Are we constrained in our concept of intelligent life by our own large-brained, humanoid existence?
Yes, I think we are. Our conception of life is biased by our own experience, but look at octopuses. We know they’re fairly intelligent, but their biology is completely different from ours. I’m not saying they have human-level intelligence, but they have a lot going on in their brains and they’re nothing like us.
But for a large meteorite impact, would the ‘peak’ of evolution on this planet be reptilian?
Yes. If the meteorite hadn’t slammed into Earth 66 million years ago, the dinosaurs would most likely be ruling the Earth today. Mammals would be around – they arose about the same time the dinosaurs did – but for more than 150 million years, mammals were very minor players in the global ecosystem. They were small animals basically staying in the underbrush out of the way of the dinosaurs. Had the dinosaurs not been eliminated by the meteorite, it’s reasonable to assume that mammals would have remained minor ecological characters. The dinosaurs were continuing to evolve and the largest-brained species evolved right at the end of the cretaceous period, just before they were wiped out. One could argue that dinosaurs might have evolved with bigger and bigger brains, and become smarter and smarter. I think that intelligent life could have evolved from dinosaurs, but I don’t think it would have looked much like us. As things stand, we are a peak of evolution on this planet, but not the peak. If Earth’s history had gone another way, life would have ended on a different peak.
Does the evolutionary convergence of DNA make it vital for intelligent life?
Some biochemists argue that DNA is a uniquely designed transmitter of biological information and that it, or something very like it, is a pre-requisite for the evolution of life. I suspect that view is too-narrowly focused and influenced by what we see here on Earth. It wouldn’t surprise me if there were very different molecular configurations that could serve as a template for inheritable genetic information.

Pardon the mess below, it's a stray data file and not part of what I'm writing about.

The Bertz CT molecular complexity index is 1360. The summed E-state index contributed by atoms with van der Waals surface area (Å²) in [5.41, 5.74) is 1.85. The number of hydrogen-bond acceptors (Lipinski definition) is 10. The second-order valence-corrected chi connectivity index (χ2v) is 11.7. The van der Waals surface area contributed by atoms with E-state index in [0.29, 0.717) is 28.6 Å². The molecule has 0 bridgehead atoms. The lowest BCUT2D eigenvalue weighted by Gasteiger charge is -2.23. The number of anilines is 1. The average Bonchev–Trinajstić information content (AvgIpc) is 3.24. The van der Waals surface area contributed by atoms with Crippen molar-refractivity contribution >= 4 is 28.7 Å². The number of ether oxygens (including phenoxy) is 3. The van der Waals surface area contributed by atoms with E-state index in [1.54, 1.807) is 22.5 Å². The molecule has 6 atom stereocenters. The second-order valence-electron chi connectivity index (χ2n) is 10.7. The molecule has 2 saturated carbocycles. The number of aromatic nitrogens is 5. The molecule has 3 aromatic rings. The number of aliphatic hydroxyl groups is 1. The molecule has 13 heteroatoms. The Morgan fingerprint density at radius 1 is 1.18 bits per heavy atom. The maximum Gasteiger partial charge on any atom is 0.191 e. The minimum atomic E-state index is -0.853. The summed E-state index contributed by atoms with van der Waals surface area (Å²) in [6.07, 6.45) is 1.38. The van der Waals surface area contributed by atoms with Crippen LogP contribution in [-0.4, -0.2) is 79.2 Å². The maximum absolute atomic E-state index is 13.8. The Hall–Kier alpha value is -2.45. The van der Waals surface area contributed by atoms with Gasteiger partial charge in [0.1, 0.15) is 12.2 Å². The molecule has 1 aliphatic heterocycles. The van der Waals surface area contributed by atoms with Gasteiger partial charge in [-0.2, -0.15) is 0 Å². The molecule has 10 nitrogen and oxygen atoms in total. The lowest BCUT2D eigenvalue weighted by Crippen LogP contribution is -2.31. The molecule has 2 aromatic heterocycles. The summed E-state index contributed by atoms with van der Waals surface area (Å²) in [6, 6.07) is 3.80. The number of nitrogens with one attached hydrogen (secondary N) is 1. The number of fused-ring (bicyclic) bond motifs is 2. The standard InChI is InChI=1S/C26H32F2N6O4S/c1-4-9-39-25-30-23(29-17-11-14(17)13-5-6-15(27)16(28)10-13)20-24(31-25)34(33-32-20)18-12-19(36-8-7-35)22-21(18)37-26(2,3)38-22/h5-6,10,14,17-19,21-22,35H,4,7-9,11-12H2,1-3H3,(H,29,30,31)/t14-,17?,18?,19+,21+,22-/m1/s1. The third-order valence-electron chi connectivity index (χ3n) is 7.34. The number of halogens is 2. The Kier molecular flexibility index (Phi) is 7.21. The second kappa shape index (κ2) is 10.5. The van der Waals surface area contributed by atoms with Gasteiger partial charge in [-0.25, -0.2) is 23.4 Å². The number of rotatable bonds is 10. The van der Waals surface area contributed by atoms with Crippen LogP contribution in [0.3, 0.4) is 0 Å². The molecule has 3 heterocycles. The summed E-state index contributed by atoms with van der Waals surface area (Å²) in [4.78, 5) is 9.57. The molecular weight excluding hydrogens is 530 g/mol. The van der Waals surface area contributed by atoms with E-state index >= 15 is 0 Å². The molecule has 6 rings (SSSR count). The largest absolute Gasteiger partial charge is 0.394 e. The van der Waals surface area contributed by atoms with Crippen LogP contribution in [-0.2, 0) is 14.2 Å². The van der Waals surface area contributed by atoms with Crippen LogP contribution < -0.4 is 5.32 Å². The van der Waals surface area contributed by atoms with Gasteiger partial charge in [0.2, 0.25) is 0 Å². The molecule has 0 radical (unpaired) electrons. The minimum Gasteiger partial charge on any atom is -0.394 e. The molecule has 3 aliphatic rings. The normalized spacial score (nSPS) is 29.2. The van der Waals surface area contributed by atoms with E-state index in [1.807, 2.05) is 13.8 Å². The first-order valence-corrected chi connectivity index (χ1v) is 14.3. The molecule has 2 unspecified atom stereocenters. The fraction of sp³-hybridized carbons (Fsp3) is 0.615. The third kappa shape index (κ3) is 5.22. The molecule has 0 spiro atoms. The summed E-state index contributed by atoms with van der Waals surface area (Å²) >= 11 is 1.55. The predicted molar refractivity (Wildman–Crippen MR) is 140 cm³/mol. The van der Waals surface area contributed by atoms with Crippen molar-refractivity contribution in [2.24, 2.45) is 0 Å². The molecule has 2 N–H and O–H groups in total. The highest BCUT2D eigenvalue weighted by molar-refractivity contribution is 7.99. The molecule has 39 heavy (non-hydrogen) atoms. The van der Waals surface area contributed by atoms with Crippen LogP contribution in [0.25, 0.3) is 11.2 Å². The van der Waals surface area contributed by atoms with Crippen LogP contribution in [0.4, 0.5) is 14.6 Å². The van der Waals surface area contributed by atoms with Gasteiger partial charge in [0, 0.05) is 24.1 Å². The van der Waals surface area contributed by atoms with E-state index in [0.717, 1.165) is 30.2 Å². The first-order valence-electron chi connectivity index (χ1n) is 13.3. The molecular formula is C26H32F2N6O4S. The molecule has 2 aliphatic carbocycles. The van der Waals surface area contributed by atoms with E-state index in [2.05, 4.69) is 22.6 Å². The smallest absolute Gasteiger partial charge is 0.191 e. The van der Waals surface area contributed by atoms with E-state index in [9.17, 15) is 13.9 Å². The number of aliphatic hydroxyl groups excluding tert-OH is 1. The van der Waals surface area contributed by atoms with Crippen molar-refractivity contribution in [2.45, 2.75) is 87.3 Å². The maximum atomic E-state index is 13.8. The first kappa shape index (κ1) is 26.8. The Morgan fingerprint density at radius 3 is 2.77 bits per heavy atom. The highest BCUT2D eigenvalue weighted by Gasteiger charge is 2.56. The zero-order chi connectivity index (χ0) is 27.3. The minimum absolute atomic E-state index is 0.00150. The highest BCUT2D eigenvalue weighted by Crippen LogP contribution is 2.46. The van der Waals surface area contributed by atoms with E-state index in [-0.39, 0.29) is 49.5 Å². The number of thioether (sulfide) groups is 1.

Is intelligent life in any sense predestined by evolutionary processes?
No. Human mammalian evolution is the result of a long series of particular events that occurred in life’s history that didn’t need to happen – they just did. If Earth’s history had taken a different course, then something else would have evolved, not us. There is a lot of happenstance in evolution.
What has experimental evolution taught us?
The value of understanding the extent to which evolution is repeatable is that, when faced with various threats, fully convergent evolution allows us to come up with a “one-size-fits-all” strategy. For example, if microbes evolve antibiotic resistance in the same way, we can devise countermeasures that will work on all of them. Or, if endangered species are threatened with extinction in the same way and if their ability to adapt takes the same course, then we can come up with strategies that will make that adaptive course more likely. Conversely, if species come up with their own unique responses to the environment, then we can’t take the one-size-fits-all approach. We have to then study particular cases and find particular solutions that work in each case. That’s why it’s important for us to understand when evolution repeats itself and when not. What we’re finding in antibiotic resistance, for example, is that it’s a mixed bag. Some microbes do the same thing time and time again, and in those cases a common solution can be applied. In some cases, they find new ways to evolve resistance, requiring new solutions. We don’t yet understand evolutionary processes well enough to judge when a particular approach to a problem applies.
What are the next steps in your research?
The ability to do evolutionary experiments and see evolution occurring right before our eyes. Some of the most influential work around repeatable evolution has been around lab studies with E. coli. One fantastic study set up twelve populations of E.coli in identical situations and let them evolve for 30 years! One population has evolved an important adaptation not seen in any of the others. It’s a striking illustration of how evolution might often be repeatable, but also sometimes yield very different outcomes even under identical conditions. This lab work is allowing us to rigorously test the idea of how repeatable evolution is. We can now take this idea and set up experiments in nature where we expose multiple populations to the same selective conditions to see if they evolve in the same way. This work is now going on. I and my colleagues study lizards on tiny islands in The Bahamas, others study mice in the sand hills of Nebraska, all asking the question: how repeatable is evolution in nature?